Dear Black Bag Confidential Reader,
This week’s selection of articles strikes a pretty even balance between technological threats and the perils of Mother Nature.
It just goes to show that in this day and age, you need to be prepared for anything.
Let’s take a look.
Three whistleblowers have exposed a large-scale scam operation in India targeting customers of TalkTalk, a British telecommunications company.
This scheme is a prime example of a social engineering hack, whereby criminals use deception and manipulation to obtain personal or confidential information to use for fraudulent purposes. In this case, hackers posed as TalkTalk employees to trick customers into giving up their banking information.
There are several steps you can take to avoid falling for such a ploy — in fact, I covered 10 ways to protect yourself in a recent issue of my Spy & Survival Briefing — but the most important thing you can do is never give out your information to a company that calls you. Hang up immediately and call the company’s customer service number to see if there are any issues with your account.
Did you know that tornadoes occur more often in the U.S. than in any other country? It’s true. And while tornadoes can touch down anytime, March through June is typically considered “tornado season.”
Tornadoes are especially destructive because there is usually little to no warning when and where one will appear. This makes prepping a vital necessity not only to survive the twister itself, but also in the event of a power loss or disruption in the water supply caused by the storm.
If you live in an area prone to tornadoes — especially the region known as Tornado Alley — don’t throw caution to the wind. Get your supplies in order and your emergency plan in place now.
This comprehensive article from the Prepper Journal covers a variety of ways you can communicate if electronic communication is inoperative or impractical — from Morse code to semaphore flagging to military hand signals.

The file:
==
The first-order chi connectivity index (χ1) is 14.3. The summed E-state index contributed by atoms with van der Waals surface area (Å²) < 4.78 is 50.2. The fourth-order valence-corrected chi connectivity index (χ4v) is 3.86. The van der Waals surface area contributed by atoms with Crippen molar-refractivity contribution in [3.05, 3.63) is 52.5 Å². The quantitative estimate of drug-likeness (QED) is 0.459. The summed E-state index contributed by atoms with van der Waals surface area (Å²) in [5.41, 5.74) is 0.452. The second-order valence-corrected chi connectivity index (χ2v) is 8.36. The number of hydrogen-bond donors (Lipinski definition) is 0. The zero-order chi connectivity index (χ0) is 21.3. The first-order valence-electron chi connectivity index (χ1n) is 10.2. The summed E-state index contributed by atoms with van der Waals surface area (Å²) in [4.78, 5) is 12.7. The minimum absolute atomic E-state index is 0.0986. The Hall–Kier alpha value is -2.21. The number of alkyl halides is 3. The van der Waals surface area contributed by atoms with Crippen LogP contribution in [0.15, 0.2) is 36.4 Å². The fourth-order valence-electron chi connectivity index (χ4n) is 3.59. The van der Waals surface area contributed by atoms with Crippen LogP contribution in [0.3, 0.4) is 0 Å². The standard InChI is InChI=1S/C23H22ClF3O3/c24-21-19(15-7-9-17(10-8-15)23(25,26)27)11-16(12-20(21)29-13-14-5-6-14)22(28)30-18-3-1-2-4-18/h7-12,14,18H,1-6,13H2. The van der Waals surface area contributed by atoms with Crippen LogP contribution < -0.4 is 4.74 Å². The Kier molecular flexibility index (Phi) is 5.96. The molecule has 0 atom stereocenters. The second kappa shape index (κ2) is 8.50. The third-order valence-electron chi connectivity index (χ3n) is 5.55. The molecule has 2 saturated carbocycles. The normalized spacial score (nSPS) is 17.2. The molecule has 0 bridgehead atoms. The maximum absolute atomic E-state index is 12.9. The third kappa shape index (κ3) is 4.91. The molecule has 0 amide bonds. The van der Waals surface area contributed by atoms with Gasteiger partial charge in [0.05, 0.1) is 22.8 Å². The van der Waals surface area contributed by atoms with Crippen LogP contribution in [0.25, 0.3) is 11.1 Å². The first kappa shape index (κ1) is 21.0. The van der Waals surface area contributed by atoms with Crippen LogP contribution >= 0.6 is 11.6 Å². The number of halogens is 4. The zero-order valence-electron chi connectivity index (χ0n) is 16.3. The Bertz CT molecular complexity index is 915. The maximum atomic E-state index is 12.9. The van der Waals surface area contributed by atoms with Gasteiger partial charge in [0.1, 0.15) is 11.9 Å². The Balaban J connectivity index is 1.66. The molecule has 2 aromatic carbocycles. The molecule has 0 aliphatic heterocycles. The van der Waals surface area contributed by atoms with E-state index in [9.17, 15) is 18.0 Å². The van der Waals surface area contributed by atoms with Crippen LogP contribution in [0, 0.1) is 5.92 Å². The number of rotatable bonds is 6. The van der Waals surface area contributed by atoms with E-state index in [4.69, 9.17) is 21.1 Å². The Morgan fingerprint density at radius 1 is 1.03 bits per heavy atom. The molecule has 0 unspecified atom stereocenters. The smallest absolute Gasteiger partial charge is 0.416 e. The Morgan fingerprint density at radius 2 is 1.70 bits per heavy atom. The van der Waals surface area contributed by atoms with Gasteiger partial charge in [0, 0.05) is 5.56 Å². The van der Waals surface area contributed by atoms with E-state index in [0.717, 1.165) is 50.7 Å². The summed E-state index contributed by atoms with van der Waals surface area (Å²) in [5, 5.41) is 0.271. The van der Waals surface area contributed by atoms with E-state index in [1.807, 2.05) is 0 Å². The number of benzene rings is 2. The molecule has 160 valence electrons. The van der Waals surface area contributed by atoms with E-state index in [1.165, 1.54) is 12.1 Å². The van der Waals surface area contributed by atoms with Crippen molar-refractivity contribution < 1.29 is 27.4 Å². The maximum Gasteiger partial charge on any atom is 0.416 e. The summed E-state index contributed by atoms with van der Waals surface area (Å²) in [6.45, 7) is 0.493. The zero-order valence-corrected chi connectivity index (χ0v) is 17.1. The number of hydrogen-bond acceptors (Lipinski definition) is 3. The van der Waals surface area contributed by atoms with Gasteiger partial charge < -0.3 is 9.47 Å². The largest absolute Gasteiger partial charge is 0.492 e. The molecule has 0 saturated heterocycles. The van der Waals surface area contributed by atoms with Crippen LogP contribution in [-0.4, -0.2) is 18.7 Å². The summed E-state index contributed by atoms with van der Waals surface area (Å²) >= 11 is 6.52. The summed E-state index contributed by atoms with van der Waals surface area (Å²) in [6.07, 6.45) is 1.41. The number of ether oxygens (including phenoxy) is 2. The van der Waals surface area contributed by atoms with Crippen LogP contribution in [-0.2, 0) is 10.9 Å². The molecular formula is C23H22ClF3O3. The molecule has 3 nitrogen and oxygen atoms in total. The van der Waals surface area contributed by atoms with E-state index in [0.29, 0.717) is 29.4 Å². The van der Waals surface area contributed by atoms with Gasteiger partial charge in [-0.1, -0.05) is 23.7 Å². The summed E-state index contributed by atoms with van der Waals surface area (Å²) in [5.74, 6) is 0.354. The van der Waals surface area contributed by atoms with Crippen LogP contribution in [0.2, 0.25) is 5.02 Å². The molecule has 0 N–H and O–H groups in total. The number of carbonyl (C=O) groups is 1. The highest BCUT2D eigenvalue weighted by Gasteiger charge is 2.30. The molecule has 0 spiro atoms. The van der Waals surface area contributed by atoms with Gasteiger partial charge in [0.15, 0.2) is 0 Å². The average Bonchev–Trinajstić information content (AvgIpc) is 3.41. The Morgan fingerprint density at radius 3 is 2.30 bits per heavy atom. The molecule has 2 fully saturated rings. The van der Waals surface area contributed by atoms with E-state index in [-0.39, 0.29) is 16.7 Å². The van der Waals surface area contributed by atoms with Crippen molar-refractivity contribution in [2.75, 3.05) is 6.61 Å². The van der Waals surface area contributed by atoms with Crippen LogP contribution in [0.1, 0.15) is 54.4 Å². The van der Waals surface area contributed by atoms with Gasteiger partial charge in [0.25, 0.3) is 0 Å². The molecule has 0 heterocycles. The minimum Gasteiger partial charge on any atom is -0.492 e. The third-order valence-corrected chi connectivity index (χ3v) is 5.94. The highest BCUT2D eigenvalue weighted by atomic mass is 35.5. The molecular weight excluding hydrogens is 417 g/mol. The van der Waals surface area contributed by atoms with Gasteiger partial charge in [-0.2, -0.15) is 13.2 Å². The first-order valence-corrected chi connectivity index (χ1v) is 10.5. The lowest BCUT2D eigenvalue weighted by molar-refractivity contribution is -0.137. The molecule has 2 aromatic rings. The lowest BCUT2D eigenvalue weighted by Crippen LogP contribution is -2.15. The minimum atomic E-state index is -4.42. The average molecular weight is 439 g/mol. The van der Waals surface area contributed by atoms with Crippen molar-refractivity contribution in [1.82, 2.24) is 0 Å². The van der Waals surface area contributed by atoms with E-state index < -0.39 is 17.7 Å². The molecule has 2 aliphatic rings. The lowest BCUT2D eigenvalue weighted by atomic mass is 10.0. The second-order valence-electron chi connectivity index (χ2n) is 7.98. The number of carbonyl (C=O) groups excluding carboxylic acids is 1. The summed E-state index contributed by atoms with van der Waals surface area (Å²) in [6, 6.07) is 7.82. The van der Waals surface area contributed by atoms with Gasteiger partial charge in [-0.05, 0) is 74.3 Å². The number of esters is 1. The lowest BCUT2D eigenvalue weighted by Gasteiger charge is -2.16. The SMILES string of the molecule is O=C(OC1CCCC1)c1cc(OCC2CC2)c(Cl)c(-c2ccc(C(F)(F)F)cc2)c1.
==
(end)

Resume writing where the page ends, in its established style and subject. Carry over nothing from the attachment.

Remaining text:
Consider learning one (or more) of these useful survival skills to keep in your back pocket. It won’t cost you a thing, and you can turn it into a fun activity for the whole family.
Of course, I still recommend having a Baofeng survival radio on hand with plenty of extra batteries, but I do realize sometimes you want to be seen and not heard.
This knife was inspired by elite CIA operatives executing clandestine operations in hostile territories. It’s the ultimate tool for the self-reliant American who knows that when the stuff hits the fan, they’ll likely be on their own.
And now you have the chance to get one for yourself. Click on the link above to discover what makes this the superlative self-defense and survival knife.
The last time we offered this incredible tool, it sold out in just 72 hours. So don’t delay, claim yours today.
Even for someone as plugged-in as myself, it’s difficult to keep all the hacks, leaks and security breaches straight these days. This article over at Macworld does a great job of breaking down some of the latest threats.
It addresses the recently revealed Cloudflare leak, which we discussed last week, as well as the risks associated with the increasing interconnectedness of the IoT (internet of things) — which I’ve repeatedly warned against.
But hopefully, as the piece points out, the publicity surrounding these attacks will prompt companies to take cybersecurity a little more seriously and ultimately lead to change.